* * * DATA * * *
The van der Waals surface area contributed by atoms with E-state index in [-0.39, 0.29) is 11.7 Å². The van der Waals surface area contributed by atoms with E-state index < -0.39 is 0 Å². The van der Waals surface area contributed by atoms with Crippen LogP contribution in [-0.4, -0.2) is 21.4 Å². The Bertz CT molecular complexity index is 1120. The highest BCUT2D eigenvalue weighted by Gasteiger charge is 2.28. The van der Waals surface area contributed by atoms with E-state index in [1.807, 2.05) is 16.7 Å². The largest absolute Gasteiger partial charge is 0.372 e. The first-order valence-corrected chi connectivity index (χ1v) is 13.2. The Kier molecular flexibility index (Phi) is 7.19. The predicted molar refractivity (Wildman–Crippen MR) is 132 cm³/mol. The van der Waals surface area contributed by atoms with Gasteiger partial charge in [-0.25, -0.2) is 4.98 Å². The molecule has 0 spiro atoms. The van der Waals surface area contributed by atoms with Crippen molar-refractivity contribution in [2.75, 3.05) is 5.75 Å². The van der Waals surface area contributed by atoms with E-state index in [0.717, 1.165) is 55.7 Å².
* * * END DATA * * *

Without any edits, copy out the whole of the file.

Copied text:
The van der Waals surface area contributed by atoms with E-state index in [-0.39, 0.29) is 11.7 Å². The van der Waals surface area contributed by atoms with E-state index < -0.39 is 0 Å². The van der Waals surface area contributed by atoms with Crippen LogP contribution in [-0.4, -0.2) is 21.4 Å². The Bertz CT molecular complexity index is 1120. The highest BCUT2D eigenvalue weighted by Gasteiger charge is 2.28. The van der Waals surface area contributed by atoms with E-state index in [1.807, 2.05) is 16.7 Å². The largest absolute Gasteiger partial charge is 0.372 e. The first-order valence-corrected chi connectivity index (χ1v) is 13.2. The Kier molecular flexibility index (Phi) is 7.19. The predicted molar refractivity (Wildman–Crippen MR) is 132 cm³/mol. The van der Waals surface area contributed by atoms with Gasteiger partial charge in [-0.25, -0.2) is 4.98 Å². The molecule has 0 spiro atoms. The van der Waals surface area contributed by atoms with Crippen molar-refractivity contribution in [2.75, 3.05) is 5.75 Å². The van der Waals surface area contributed by atoms with E-state index in [0.717, 1.165) is 55.7 Å².